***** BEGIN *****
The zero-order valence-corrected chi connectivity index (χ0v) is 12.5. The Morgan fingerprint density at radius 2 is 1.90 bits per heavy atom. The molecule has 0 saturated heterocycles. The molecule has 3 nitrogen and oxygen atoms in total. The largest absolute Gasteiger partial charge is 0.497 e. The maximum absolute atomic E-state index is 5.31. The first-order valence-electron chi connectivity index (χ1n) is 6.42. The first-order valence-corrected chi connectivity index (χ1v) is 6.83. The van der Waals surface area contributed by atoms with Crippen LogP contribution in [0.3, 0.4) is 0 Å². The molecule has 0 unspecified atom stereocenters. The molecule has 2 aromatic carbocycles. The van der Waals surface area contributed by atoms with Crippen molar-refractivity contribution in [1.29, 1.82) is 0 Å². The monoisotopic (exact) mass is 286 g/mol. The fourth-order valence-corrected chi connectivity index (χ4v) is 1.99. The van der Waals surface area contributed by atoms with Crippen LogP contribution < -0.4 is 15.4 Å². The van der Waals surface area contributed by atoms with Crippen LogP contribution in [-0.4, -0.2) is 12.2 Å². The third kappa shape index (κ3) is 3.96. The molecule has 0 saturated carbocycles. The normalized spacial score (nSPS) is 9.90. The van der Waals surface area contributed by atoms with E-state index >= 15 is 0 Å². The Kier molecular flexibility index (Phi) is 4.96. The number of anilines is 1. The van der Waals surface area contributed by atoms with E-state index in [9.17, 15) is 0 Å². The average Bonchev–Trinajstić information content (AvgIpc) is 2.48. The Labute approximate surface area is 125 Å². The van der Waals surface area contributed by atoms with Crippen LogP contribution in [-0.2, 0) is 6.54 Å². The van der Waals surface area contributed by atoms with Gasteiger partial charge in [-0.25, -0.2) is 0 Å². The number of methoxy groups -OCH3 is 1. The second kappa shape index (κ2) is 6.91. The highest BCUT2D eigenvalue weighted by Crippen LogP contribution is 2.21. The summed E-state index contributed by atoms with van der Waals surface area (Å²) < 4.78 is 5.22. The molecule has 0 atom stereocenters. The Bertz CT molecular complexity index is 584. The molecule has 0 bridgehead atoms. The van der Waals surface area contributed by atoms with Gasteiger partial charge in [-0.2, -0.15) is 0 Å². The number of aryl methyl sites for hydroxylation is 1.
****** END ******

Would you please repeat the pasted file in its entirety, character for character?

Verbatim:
The zero-order valence-corrected chi connectivity index (χ0v) is 12.5. The Morgan fingerprint density at radius 2 is 1.90 bits per heavy atom. The molecule has 0 saturated heterocycles. The molecule has 3 nitrogen and oxygen atoms in total. The largest absolute Gasteiger partial charge is 0.497 e. The maximum absolute atomic E-state index is 5.31. The first-order valence-electron chi connectivity index (χ1n) is 6.42. The first-order valence-corrected chi connectivity index (χ1v) is 6.83. The van der Waals surface area contributed by atoms with Crippen LogP contribution in [0.3, 0.4) is 0 Å². The molecule has 0 unspecified atom stereocenters. The molecule has 2 aromatic carbocycles. The van der Waals surface area contributed by atoms with Crippen molar-refractivity contribution in [1.29, 1.82) is 0 Å². The monoisotopic (exact) mass is 286 g/mol. The fourth-order valence-corrected chi connectivity index (χ4v) is 1.99. The van der Waals surface area contributed by atoms with Crippen LogP contribution < -0.4 is 15.4 Å². The van der Waals surface area contributed by atoms with Crippen LogP contribution in [-0.4, -0.2) is 12.2 Å². The third kappa shape index (κ3) is 3.96. The molecule has 0 saturated carbocycles. The normalized spacial score (nSPS) is 9.90. The van der Waals surface area contributed by atoms with E-state index >= 15 is 0 Å². The Kier molecular flexibility index (Phi) is 4.96. The number of anilines is 1. The van der Waals surface area contributed by atoms with E-state index in [9.17, 15) is 0 Å². The average Bonchev–Trinajstić information content (AvgIpc) is 2.48. The Labute approximate surface area is 125 Å². The van der Waals surface area contributed by atoms with Crippen LogP contribution in [-0.2, 0) is 6.54 Å². The van der Waals surface area contributed by atoms with Gasteiger partial charge in [-0.25, -0.2) is 0 Å². The number of methoxy groups -OCH3 is 1. The second kappa shape index (κ2) is 6.91. The highest BCUT2D eigenvalue weighted by Crippen LogP contribution is 2.21. The summed E-state index contributed by atoms with van der Waals surface area (Å²) < 4.78 is 5.22. The molecule has 0 atom stereocenters. The Bertz CT molecular complexity index is 584. The molecule has 0 bridgehead atoms. The van der Waals surface area contributed by atoms with Gasteiger partial charge in [-0.2, -0.15) is 0 Å². The number of aryl methyl sites for hydroxylation is 1.